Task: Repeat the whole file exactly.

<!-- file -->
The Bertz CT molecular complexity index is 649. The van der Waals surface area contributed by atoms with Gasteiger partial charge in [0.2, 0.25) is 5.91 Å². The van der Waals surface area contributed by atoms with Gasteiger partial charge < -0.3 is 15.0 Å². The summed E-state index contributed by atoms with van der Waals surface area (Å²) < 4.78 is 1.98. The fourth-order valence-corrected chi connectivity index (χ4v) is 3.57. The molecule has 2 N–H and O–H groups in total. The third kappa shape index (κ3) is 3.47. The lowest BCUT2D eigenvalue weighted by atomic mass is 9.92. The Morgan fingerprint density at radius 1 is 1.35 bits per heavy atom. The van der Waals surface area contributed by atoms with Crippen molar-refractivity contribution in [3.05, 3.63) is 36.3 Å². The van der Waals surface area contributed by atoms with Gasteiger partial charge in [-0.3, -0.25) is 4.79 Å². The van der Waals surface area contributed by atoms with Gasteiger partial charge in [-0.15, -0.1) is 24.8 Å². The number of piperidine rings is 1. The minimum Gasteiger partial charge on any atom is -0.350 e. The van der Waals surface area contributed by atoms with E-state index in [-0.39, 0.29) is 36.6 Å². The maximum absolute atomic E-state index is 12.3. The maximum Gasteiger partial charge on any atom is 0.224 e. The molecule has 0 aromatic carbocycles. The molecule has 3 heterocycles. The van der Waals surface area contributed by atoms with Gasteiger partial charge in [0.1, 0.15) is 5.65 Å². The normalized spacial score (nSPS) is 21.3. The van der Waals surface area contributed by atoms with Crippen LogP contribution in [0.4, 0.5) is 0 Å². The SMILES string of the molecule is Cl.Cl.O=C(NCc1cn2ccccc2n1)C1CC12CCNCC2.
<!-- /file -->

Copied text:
The Bertz CT molecular complexity index is 649. The van der Waals surface area contributed by atoms with Gasteiger partial charge in [0.2, 0.25) is 5.91 Å². The van der Waals surface area contributed by atoms with Gasteiger partial charge < -0.3 is 15.0 Å². The summed E-state index contributed by atoms with van der Waals surface area (Å²) < 4.78 is 1.98. The fourth-order valence-corrected chi connectivity index (χ4v) is 3.57. The molecule has 2 N–H and O–H groups in total. The third kappa shape index (κ3) is 3.47. The lowest BCUT2D eigenvalue weighted by atomic mass is 9.92. The Morgan fingerprint density at radius 1 is 1.35 bits per heavy atom. The van der Waals surface area contributed by atoms with Crippen molar-refractivity contribution in [3.05, 3.63) is 36.3 Å². The van der Waals surface area contributed by atoms with Gasteiger partial charge in [-0.3, -0.25) is 4.79 Å². The van der Waals surface area contributed by atoms with Gasteiger partial charge in [-0.15, -0.1) is 24.8 Å². The number of piperidine rings is 1. The minimum Gasteiger partial charge on any atom is -0.350 e. The van der Waals surface area contributed by atoms with E-state index in [-0.39, 0.29) is 36.6 Å². The maximum absolute atomic E-state index is 12.3. The maximum Gasteiger partial charge on any atom is 0.224 e. The molecule has 0 aromatic carbocycles. The molecule has 3 heterocycles. The van der Waals surface area contributed by atoms with Gasteiger partial charge in [0.1, 0.15) is 5.65 Å². The normalized spacial score (nSPS) is 21.3. The van der Waals surface area contributed by atoms with Crippen LogP contribution in [0.4, 0.5) is 0 Å². The SMILES string of the molecule is Cl.Cl.O=C(NCc1cn2ccccc2n1)C1CC12CCNCC2.